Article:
Last week Higher Education Research Institute at the University of California at Los Angeles released their survey of faculty (academic staff members') activities and attitudes. The survey reached more than 23 000 faculty members at four-year colleges and universities in the US. The table below shows activities and time spent:
How Faculty Members Report Spending Time, in Hours per Week, 2010-11
|Preparing for teaching (including grading)||4.9||11.5||24.4||22.4||13.9||12.1||10.7|
|Advising and counselling students||4.4||56.7||27.1||7.8||2.2||1.1||0.7|
|Committee work and meetings||7.6||58.0||23.7||6.8||2.2||1.3||0.4|
The report shows that time spent on teaching is less than the years before, but time spent on research is not notably up. Many faculty members spend small but regular chunks of time each week on committee work, advising, research and other activities. I am keen to compare this to our School where most of the staff would fall in the 5-8 hours of teaching per week bracket. It is clear that the faculty members in the survey do not get close the the NWU's idea of splitting their time 40:40:20 between teaching, research and community / commercialisation.
Another interesting table shows what is happening in class:
Men, Women and Teaching Methods in Used in All or Most Courses
|Method||Men, 2001-2||Women, 2001-2||Men, 2010-11||Women, 2010-11|
Faculty members seem to be moving to more student-centered approaches, but the men still seem to prefer more lecturing. This is specifically the case in the so-called STEM fields (Science, Technology, Engineering, Mathematics). This week our campus is hosting a conference on teaching excellence and I am excited to go and have a look at what the top lectures are doing in their courses.
Finally, the report shows that these academics are stressed. The challenge for a manager though is that "teaching load" or "committee work" are not the big stressors. Items like self-imposed high expectations, working with under-prepared students and research or publishing demands rank much higher. Empowering staff to take their teaching or research to the next level will require more than just giving them more time. I think that training is one part, but I also like the idea of nudging. Maybe exposing people to that next level quality will inspire their own efforts.
This brings me to two other interesting posts. Margaret Wente writes in the Globe and Mail that Canadian Universities will have to choose between access and quality. The problem starts with government's goals of access and mass participation. But:
Academics insist that universities must not become job factories. Their mission is to guide students to cultivate the life of the mind. But there’s a big disconnect between what academics want and what students want. For students, higher education is all about the job. Yet, they get virtually no counselling about what returns they can expect for their investment, or what their job prospects might be.She goes on to argue that changing this will be difficult and outlines a number of points that sound familiar in SA as well: Big classes, more teaching done by part-time staff (adjuncts), all the incentives for research. Her solution is a bold one:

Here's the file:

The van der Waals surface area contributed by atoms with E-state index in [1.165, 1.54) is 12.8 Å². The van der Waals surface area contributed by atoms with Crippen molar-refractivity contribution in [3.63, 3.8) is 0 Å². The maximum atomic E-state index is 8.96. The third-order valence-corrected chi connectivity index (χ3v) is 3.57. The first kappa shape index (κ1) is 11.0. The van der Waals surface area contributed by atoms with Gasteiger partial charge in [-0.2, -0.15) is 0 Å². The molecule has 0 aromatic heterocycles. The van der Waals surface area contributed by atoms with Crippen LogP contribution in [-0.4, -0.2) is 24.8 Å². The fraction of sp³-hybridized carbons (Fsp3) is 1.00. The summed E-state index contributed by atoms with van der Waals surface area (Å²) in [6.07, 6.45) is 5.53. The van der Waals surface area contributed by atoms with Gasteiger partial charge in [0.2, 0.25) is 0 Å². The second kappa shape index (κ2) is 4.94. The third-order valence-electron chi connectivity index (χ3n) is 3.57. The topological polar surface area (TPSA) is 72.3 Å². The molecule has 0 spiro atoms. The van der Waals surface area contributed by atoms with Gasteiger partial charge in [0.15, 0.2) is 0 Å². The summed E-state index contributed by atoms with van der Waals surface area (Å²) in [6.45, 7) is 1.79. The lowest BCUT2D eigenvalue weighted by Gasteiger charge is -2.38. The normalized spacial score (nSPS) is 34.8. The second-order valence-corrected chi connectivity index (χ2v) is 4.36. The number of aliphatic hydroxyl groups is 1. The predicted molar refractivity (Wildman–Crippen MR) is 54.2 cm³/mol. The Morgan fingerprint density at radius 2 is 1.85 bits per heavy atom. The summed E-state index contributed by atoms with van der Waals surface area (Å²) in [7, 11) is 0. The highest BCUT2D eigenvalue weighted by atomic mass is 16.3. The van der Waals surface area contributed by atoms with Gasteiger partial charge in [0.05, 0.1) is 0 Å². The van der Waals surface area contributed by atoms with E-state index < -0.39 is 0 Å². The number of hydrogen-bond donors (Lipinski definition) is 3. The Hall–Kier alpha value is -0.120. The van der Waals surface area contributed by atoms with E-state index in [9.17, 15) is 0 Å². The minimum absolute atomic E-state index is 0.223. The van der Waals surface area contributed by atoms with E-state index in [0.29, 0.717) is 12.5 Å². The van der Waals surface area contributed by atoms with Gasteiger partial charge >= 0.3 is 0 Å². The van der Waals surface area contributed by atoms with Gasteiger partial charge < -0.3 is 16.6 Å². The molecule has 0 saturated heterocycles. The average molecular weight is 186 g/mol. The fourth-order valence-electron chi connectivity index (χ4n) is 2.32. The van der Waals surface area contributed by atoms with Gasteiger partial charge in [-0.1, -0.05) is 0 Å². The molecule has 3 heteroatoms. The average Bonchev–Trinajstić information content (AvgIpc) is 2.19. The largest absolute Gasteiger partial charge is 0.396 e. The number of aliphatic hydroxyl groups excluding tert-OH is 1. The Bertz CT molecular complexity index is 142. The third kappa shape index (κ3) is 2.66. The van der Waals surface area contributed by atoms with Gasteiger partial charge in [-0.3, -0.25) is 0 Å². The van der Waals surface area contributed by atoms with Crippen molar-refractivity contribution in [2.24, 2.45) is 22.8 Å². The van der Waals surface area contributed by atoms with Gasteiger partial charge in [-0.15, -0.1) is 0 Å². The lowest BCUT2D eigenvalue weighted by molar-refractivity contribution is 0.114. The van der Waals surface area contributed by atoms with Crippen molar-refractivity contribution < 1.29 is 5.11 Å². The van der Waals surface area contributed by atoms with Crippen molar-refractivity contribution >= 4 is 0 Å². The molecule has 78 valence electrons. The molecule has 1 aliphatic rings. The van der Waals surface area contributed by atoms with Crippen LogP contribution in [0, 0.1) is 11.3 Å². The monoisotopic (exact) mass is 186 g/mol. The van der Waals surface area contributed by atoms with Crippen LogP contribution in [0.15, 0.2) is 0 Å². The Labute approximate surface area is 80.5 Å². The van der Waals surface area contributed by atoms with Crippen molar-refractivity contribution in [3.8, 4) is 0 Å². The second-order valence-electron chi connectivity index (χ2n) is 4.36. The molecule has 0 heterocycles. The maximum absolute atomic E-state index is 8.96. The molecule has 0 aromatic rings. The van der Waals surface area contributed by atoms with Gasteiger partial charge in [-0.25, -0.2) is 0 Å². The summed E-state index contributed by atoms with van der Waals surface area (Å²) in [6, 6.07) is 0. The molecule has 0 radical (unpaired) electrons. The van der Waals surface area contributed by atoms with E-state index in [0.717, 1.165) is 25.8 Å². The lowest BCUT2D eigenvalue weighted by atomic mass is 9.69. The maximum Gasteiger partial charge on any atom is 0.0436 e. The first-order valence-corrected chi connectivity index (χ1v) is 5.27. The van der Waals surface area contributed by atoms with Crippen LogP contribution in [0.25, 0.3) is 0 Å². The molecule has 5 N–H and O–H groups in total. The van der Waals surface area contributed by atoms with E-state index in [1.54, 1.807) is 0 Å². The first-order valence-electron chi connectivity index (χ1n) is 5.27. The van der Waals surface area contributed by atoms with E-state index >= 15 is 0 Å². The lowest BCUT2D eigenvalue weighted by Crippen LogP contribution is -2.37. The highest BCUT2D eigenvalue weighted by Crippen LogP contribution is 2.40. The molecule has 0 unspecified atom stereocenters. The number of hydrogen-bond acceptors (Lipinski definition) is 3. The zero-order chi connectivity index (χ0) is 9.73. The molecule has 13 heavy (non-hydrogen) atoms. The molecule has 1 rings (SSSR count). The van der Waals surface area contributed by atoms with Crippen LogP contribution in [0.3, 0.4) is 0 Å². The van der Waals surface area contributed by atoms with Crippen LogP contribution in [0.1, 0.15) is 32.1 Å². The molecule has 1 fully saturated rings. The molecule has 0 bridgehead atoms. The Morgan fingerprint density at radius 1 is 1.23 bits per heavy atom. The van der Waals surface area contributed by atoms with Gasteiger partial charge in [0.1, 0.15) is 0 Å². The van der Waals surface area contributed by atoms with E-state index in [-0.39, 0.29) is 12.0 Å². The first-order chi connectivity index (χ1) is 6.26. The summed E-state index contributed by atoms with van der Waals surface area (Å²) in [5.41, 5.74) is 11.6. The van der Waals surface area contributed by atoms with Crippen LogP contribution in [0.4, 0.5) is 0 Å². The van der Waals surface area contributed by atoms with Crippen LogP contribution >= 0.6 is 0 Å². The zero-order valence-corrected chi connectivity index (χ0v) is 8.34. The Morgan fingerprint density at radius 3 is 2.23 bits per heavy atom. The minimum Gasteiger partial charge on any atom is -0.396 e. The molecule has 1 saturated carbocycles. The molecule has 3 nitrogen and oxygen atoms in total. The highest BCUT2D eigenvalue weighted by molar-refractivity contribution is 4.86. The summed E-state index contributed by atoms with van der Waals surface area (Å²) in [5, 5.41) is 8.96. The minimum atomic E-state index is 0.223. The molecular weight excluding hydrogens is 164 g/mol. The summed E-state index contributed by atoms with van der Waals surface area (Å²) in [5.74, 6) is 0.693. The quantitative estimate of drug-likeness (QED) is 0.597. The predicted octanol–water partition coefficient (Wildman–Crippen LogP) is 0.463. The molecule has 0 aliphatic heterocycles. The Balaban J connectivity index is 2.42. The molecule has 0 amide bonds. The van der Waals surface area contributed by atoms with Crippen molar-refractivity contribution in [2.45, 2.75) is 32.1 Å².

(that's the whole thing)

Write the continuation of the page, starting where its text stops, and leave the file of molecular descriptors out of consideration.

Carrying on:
Give more research money to the most productive researchers, and far less to the rest. Let’s abandon our cherished egalitarianism and fund our leading research universities properly, so they can compete on the world stage. Let’s develop a tier of teaching universities that are excellent at what they do. The result would be smaller classes and lower tuition, a win-win all around.I also do not think that universities should become job factories, and I disagree with the article's idea that there should be greater government intervention, but I agree that the system as it is set up, is a danger to undergraduate teaching and in the end post-grads and research will suffer for it as well.
Finally, the Chronicle writes about a Michael Rizzo, a full-time lecturer in economics at the University of Rochester, and argues for two tracks for faculty - teaching, or research. The idea put forward is:
But what if the academic work force were made up primarily of two types of faculty members? One, a small proportion of tenure-track professors—those who earn doctoral degrees, do research, train graduate students, teach advanced seminars, and help administrators run the university. And two, a larger portion of full-time instructors, like Mr. Rizzo, who teach undergraduates, help advise them, keep up with developments in the field by reading and attending conferences, but do no research. Instead of earning Ph.D.'s, like those on the tenure track, instructors could stop with a master's degree, as many in the adjunct teaching pool already do.At the NWU this idea is heresy: we recently scrapped the idea of a teaching-learning associate professorship. But then management also has this idea that we can't have all these part-time lecturers on the school's budget. Who is supposed to do the teaching then? Or the other way around, if everyone's teaching, who's supposed to do the research then? As an economist I am in favour of the idea of the division of labour and specialisation. If everyone has to do everything, there can be limited gains from trade.
In conclusion, I don't have answers to these different questions, but I do find it interesting that there are many more people out there, thinking about them.